rossmannell

Post authorThanks for the comment. You make a fair point. I was thinking of a clock showing 10 hours as compared to one showing 12 hours so that would be a 20 hour period if I were to divide the day into night and day. 🙂

rossmannell

Post authorI have further reviewed what was written and your comment. I understand your suggestion for the 20 hour day using base 10 to divide the day into two units of 10 hours but, as I recall, my idea was the entire day be only a total of 10 hours.

Dividing a day into 12 hours of night and 12 hours of day isn’t accurate in our method of telling time as our clocks start anew at midnight, thus our a.m. and p.m.. Both segments include night and day.

If we were to review our use of time, my suggestion would give units of time more in line with base 10 without the need for a.m. or p.m. settings. We would know 5:00:000 meant midday whereas 00:00:000 would be midnight.

On doing the calculations for 24 hour versus 10 hour day, I noted the number of hours would obviously drop by more than half and minutes by around 30% but seconds would increase around 16%. These figures are much closer in alignment than a 20 hour day with 100 minutes an hour and 100 seconds in a minute.

The post was merely a suggestion of something as an alternative. As such, your 20 hour day with 10 hours of a.m. and 10 hours of p.m. is just as valid.

Thanks for taking the time to comment and start me thinking again. 🙂

Hobbs

“It’s easier to work out the numbers for a 10 hour day.”

But only because we use a base-10 system. I would prefer it if we used base 12. Divisibility FTW!

Evan

I like the 24 hour day. It’s more classic. Although it would be cool to have the 10 hour for a couple weeks.

Roy

How did the 24 hour day become accepted world wide?

rossmannell

Post authorHi Roy,

Sorry I took so long to reply but January proved to be a very busy month.

I found a link to opinion onwhy 24 hour days came to be. Much seems to be based on astrological reasoning…

http://www.abc.net.au/science/articles/2011/11/15/3364432.htm

Hope this helps. 🙂

Patrick

Currently we use 24 hours in a day, 60 minutes in a day, and 60 seconds in a minute, expressed in base ten. An odd fusion of dozenal, sexidecimal, and decimal numbering. Very hard to scale, but highly divisible. We could use decimal time (decidays, centidays, millidays) which would scale well, but it would not be highly divisible.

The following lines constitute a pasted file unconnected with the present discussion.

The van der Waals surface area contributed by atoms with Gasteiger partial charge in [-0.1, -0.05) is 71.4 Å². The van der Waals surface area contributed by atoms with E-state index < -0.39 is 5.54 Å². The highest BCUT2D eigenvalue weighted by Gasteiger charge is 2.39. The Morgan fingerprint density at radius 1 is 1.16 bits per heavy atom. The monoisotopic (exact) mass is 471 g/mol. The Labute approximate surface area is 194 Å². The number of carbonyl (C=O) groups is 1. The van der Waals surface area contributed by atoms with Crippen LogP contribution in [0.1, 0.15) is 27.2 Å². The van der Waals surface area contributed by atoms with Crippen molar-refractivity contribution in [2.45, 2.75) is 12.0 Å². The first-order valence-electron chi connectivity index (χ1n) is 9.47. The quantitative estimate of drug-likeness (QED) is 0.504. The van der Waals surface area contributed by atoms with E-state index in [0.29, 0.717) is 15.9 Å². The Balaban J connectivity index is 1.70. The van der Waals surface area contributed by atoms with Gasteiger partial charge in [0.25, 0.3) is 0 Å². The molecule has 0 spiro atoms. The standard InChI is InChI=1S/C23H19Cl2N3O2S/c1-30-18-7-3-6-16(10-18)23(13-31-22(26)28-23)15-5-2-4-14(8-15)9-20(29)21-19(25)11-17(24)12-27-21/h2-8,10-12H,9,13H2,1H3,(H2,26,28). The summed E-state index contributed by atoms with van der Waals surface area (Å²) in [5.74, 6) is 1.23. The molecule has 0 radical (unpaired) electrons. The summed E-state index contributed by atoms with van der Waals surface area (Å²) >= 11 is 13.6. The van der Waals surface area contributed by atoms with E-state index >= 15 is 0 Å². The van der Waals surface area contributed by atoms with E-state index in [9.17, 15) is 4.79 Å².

Solution: use dozenal time. Basically, you divide up the day as we do the metre, but in dozens instead of tens expressed in base twelve. A dozen unciadays, a dozen dozen biciadays, a dozen dozen dozen triciadays, all expressed in base twelve. It’s easy to use, to scale, and you get all the divisibility of the current system.

See the link:

http://dozenal.ae-web.ca/

rossmannell

Post authorA well thought out idea I like. 🙂

Alwin

I really like to have a watch that displays in 10 hours for a 24 hours a day and each hour having 100 ‘minutes’ and each ‘minute’ having 100 ‘seconds” 😛

Normally, with a 24 hour day you would have 86400 seconds, and with the new installment you would have 100,000 seconds, meaning each new second lasting 86400/100000 times the old second 🙂 That is 0.864 seconds, or a 15.7% faster second.

If your heart beats at 80 beats a minute, that would be 1.333… beats a second under the current system. With the new system it would be 1.152 beats per new second, or 115.2 beats per new minute 😀

Piotr

I would prefer 100 hours per day. Just add 0 at the end of each number on that dial. Then divide each hour to 100 minutes. It’s the same dial. And finally divide one minute to 100 seconds. You would than count the seconds this way “10”,”20″,”30″, e.t.c.

On the other hand it would be harder to children to learn the time.

awse

hello can you help me

I want to code myself a 144-hour digital clock that shows 0:00 at sunrise.

rossmannell

Post authorI’m sorry, I don’t have coding suggestions for such a clock.